A 76-year-old male was found to have multiple episodes of ventricular tachycardia at a community hospital. He was started on a lidocaine infusion and transferred to a tertiary care hospital for an emergent cardiac ablation.

Previous medical history included congestive heart failure secondary to non-ischemic cardiomyopathy with an ejection fraction of 20%, atrial fibrillation, and hypertension.

Preoperative medications included aspirin, sacubitril/valsartan (Entresto), and dapagliflozin (Farxiga).

Upon admission to the cardiac ICU and prior to the procedure, all his home medications were continued, and the patient was made NPO. The patient was evaluated by the on-call anesthesiologist and appeared to be ill, tachypneic, and complained of abdominal pain and nausea. The critical care team decided to delay the procedure until the following day.

In the EPS lab the next day, the patient again appeared ill and was still tachypneic, but cardiology determined that the procedure could no longer be delayed. The decision was made to proceed with the cardiac ablation.

Sedation was initiated by a different anesthesiologist. However, due to the tachypneic spontaneous ventilation that appeared to interfere with the cardiac ablation, the case was converted to a general anesthetic with endotracheal intubation and an arterial line was placed.

The results of an initial arterial blood gas analysis were consistent with severe metabolic acidosis with compensatory respiratory alkalosis. The base deficit was 12.8mEq/L and the serum glucose level was normal (88 mg/dL).

The astute anesthesiologist, upon further reflection on the patient’s medical history and puzzling clinical presentation, determined that the metabolic acidosis was due to euglycemic diabetic ketoacidosis (EDKA) secondary to dapagliflozin, a sodium-glucose co-transporter-2 inhibitor (SGLT-2 inhibitor), administered in a stressed and fasting patient.

Intravenous dextrose, insulin, and fluids were administered, resulting in an improvement of the patient’s acid/base status. Urinalysis concurrently demonstrated ketonuria and glucosuria consistent with the presumptive diagnosis of EDKA. The endocrinology service was consulted upon the patient’s return to the ICU and the dapagliflozin was discontinued. The patient’s condition improved rapidly, and the patient was discharged to home the following day.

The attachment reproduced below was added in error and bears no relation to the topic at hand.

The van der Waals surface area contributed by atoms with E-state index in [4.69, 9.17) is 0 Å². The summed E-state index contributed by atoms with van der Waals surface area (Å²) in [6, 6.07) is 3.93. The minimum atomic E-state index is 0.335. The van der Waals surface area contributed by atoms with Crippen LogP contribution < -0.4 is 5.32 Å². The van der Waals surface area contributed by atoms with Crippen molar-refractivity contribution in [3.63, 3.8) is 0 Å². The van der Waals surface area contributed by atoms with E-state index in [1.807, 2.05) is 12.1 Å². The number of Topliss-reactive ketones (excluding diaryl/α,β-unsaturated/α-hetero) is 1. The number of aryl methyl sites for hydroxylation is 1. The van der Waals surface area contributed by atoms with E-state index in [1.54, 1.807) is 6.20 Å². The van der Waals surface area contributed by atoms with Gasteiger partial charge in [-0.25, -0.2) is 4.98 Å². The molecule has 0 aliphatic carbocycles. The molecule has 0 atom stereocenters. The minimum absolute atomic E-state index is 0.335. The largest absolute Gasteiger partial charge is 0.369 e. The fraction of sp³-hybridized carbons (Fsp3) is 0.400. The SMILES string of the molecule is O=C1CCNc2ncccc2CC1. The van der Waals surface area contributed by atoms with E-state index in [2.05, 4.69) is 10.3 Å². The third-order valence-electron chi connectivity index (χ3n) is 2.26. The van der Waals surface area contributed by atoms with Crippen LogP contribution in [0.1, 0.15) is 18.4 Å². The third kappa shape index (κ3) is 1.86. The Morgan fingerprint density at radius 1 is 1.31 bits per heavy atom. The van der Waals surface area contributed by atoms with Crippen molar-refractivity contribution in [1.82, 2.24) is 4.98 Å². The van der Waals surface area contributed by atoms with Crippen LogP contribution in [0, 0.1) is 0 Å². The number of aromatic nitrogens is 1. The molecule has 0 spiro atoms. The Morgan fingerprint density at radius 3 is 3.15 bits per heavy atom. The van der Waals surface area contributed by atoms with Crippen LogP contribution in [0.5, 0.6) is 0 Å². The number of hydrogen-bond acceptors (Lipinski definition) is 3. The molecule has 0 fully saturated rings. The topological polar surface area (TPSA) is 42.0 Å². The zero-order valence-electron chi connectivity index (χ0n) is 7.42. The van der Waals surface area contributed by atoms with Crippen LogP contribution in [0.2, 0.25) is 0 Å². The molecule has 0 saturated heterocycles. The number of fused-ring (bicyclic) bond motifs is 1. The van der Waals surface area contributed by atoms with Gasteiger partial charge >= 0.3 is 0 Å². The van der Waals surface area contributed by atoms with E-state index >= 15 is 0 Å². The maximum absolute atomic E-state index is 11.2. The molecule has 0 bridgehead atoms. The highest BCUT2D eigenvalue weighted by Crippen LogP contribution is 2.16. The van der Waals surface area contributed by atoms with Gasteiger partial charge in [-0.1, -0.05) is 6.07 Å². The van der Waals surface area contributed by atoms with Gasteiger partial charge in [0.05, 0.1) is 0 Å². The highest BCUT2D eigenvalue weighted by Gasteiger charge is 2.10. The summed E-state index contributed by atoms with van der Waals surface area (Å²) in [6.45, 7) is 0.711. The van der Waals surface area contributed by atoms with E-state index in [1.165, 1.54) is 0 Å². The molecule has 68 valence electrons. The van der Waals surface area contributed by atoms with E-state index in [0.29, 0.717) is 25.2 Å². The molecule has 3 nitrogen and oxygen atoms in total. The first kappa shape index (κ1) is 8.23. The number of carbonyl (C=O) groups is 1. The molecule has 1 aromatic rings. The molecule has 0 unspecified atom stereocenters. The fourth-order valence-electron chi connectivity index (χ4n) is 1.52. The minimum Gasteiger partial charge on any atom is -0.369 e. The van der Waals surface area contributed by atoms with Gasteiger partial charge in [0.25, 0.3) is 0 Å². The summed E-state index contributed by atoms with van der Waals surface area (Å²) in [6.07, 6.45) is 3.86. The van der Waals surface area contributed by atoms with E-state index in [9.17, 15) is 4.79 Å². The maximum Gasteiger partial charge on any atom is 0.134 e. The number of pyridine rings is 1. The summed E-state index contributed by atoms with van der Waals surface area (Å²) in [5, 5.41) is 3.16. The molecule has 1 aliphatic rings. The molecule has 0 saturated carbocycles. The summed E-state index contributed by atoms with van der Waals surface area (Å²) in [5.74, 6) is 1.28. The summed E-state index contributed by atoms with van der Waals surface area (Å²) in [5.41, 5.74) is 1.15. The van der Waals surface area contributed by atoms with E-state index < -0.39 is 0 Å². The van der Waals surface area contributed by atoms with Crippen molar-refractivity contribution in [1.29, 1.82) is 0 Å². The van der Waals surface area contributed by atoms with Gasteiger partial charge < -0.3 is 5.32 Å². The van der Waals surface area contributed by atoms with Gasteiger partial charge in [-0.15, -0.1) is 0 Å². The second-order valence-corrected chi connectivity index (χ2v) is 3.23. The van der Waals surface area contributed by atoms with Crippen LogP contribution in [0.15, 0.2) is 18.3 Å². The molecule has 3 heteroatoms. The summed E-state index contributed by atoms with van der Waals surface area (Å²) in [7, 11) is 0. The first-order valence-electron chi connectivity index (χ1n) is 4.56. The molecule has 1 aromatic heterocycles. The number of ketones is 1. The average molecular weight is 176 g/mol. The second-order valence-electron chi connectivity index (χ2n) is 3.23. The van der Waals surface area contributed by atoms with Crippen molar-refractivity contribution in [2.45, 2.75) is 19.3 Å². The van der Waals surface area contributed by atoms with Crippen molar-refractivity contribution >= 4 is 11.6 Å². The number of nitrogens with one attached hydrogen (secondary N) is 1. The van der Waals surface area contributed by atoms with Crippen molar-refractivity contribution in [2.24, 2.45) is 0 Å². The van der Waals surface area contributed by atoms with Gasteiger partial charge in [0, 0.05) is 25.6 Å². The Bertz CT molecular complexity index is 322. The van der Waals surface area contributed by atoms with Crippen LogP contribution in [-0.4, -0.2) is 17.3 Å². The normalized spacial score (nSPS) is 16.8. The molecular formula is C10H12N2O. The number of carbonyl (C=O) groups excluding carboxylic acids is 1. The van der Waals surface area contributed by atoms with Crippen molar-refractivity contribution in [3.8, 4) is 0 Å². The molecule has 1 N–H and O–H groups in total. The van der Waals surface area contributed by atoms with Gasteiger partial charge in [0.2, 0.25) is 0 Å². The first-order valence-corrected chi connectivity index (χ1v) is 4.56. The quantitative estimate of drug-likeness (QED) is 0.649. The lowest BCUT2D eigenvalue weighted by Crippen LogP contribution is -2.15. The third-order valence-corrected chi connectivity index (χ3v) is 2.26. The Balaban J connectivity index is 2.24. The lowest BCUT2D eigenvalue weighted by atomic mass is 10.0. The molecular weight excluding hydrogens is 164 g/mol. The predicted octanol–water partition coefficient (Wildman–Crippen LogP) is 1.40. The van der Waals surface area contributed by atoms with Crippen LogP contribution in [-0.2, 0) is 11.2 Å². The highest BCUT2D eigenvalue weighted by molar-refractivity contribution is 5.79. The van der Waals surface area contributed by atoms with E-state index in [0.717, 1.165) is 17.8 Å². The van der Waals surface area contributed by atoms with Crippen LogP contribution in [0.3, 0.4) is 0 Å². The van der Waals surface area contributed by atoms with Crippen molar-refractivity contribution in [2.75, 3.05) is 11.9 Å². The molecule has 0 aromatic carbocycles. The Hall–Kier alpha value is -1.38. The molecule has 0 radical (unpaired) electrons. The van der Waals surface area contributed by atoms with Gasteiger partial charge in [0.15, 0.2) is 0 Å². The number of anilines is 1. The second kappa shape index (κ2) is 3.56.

The anesthesiologist attributed his recognition, diagnosis, and rapid treatment of this dire clinical picture to an educational clinical practice advisory disseminated and posted two days earlier by his anesthesiology group practice. The clinical practice advisory highlighted the unusual clinical presentation of EDKA in some patients taking SGLT-2 inhibitors used for the treatment of type 2 diabetes mellitus, congestive heart failure, and/or chronic kidney disease. Patients undergoing prolonged fasting (dehydration and reduced carbohydrate intake), surgical stress, and concurrent illness are known to have a higher risk for developing EDKA. This patient had not been evaluated at the presurgical testing clinic, and the ICU staff was not aware of the need to discontinue SGLT-2 inhibitors in fasting patients to avoid development of EDKA.

This case brings to light an important problem associated with the exponential growth of medical knowledge in the 21st century and the pressure on clinicians to keep up with this information explosion in order to practice evidence-based medicine. While this challenge affects all areas of medical practice, it has special relevance in our specialty. Anesthesia providers must be aware of new drugs, new indications for existing drugs, and the interactions between the medications we administer in the perioperative setting and the prescribed drugs or over-the-counter supplements taken by patients preoperatively.

New protocols for improved surgical outcomes are being published, new guidelines and protocols are being recommended, and patients and their families have also become more educated and medically savvy, and therefore have higher expectations regarding their medical care.

To deliver the best anesthesia care in the present environment, anesthesia providers need to stay well-informed about the latest advances in medical innovation. But in the era of routine staff shortages, how can an anesthesia clinician carry the burden of a busy clinical practice, while at the same time keep pace with current medical knowledge?